By MESULI ZIFO
SOUTH African super flyweight Zolani Tete is confident of making it a third time lucky when he bids for the right to challenge the IBF crown by beating Mexican Juan Carlos Sanchez in their elimination clash at Auditorio del Estado, Mexicali, Baja California on Saturday.
Tete has failed twice in IBF elimination bouts by narrow margins as he first went down via a razor-thin majority decision to Mexican Alberto Rosas before again seeing his attempts of earning a title shot went up in smoke in Argentina where he lost to local boy Roberto Domingo Sosa by a split verdict.
In both encounters Tete feels that he was the victim of hometown decisions especially in Mexico where he had a point deducted in the last round which cost him the decision. He is particularly upset at South African judge Deon Dwarte for scoring the fight against him.
“Now I know what to expect and fortunately I am not fighting a brawler in Sanchez,” Tete said shortly after landing in Mexico City from where he will take a connecting flight to Mexicali to be on time for the final weigh-in on Friday.
Tete's two losses to Sosa and Rosas and a fifth round stoppage defeat at the hands of current IBF flyweight champion and compatriot Moruti Mthalane remain the only blemishes on his 20 fight record with 15 stoppages.
Having turned professional very early and used marginal world bodies such as the WBF to fine-tune his technique, the 24-year-old left hander is now experienced enough to return home triumphant.
However there have been concerns over the composition of his technical team after he dumped long time mentor Nick Durandt recently.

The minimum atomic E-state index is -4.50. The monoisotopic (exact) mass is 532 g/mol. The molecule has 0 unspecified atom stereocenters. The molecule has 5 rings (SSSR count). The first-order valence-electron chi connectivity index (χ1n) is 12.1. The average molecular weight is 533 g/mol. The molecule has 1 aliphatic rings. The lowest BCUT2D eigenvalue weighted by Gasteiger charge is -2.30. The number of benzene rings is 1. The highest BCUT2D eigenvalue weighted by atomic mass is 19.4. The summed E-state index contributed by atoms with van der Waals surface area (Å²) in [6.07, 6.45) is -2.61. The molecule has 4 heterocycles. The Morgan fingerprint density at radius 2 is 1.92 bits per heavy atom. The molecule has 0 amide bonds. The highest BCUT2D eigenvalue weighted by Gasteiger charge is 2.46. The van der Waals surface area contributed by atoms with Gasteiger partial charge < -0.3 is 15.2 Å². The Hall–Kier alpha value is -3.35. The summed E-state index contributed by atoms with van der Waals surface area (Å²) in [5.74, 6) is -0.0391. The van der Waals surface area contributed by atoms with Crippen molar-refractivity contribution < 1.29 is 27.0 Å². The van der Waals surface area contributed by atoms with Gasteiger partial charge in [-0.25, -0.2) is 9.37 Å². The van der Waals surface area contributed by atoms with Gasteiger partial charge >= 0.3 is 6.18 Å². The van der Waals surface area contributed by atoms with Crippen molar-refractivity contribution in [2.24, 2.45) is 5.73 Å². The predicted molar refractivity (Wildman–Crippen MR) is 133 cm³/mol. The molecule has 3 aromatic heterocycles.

Tete left his country with novice trainer Mhikiza Myekeni who while he has had a relative impressive boxing career as he shared the ring with the likes of Thai legend Pongsaklek Wonjongkam in a failed WBC flyweight title challenge and managed to win IBO titles is still green when it comes to the training of boxers.
Since his career was cut short by horrific car crash, Myekeni is yet to translate his boxing skills into successfully tutoring boxers let alone at a world level.
But Tete feels that his skills will be enough to get his revenge against a Mexican boxer.
“I have watched Sanchez' tapes even before I knew that I would fight him so he is definitely not worrying me at all,” he said.
Sanchez will be bidding for the second reign of the IBF crown which he ignominiously lost on the scales ahead of his title defence against Sosa who had earned a title challenge owing to his controversial win over Tete.
Before that the 22-year-old who is also a left hander posted two title defences beating Rosas in one of them.
He will come to the fight with a psychological advantage having beaten two fighters who defeated Tete.
However the fact that Sanchez could not overcome the battle of the scales two fights ago is a consolation to the visiting camp that the Mexican might again struggle to make the weight.
Tete admits that his fight strategy has been designed towards applying pressure and working the body to wear down Sanchez down the stretch.
“There is no doubt that junior bantamweight is small for him and we intend to exploit that to our advantage,” he said.
Tete believes that Sanchez who has scored just nine stoppages in 17 wins with a loss and a draw, will not hurt him during the fight.
“But if I land he will feel my power,” he concluded.